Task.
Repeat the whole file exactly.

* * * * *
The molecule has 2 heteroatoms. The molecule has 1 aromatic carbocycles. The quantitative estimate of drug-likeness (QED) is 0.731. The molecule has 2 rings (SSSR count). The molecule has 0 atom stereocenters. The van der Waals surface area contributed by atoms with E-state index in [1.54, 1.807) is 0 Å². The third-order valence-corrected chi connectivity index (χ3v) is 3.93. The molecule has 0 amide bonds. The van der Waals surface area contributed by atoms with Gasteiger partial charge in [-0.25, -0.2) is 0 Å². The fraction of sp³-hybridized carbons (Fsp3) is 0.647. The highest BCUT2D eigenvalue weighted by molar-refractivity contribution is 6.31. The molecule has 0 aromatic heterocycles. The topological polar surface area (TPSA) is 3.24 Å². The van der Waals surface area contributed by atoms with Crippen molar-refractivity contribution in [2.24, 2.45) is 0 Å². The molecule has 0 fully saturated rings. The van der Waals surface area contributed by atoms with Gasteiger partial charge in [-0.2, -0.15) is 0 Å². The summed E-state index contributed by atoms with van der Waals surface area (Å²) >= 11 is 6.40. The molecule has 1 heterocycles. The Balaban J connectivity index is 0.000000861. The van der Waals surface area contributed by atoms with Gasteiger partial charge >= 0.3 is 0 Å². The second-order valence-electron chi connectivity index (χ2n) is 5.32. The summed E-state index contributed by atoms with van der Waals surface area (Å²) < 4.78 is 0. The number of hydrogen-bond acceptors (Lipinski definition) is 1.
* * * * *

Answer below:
The molecule has 2 heteroatoms. The molecule has 1 aromatic carbocycles. The quantitative estimate of drug-likeness (QED) is 0.731. The molecule has 2 rings (SSSR count). The molecule has 0 atom stereocenters. The van der Waals surface area contributed by atoms with E-state index in [1.54, 1.807) is 0 Å². The third-order valence-corrected chi connectivity index (χ3v) is 3.93. The molecule has 0 amide bonds. The van der Waals surface area contributed by atoms with Gasteiger partial charge in [-0.25, -0.2) is 0 Å². The fraction of sp³-hybridized carbons (Fsp3) is 0.647. The highest BCUT2D eigenvalue weighted by molar-refractivity contribution is 6.31. The molecule has 0 aromatic heterocycles. The topological polar surface area (TPSA) is 3.24 Å². The van der Waals surface area contributed by atoms with Crippen molar-refractivity contribution in [2.24, 2.45) is 0 Å². The molecule has 0 fully saturated rings. The van der Waals surface area contributed by atoms with Gasteiger partial charge in [-0.2, -0.15) is 0 Å². The summed E-state index contributed by atoms with van der Waals surface area (Å²) >= 11 is 6.40. The molecule has 1 heterocycles. The Balaban J connectivity index is 0.000000861. The van der Waals surface area contributed by atoms with Gasteiger partial charge >= 0.3 is 0 Å². The second-order valence-electron chi connectivity index (χ2n) is 5.32. The summed E-state index contributed by atoms with van der Waals surface area (Å²) < 4.78 is 0. The number of hydrogen-bond acceptors (Lipinski definition) is 1.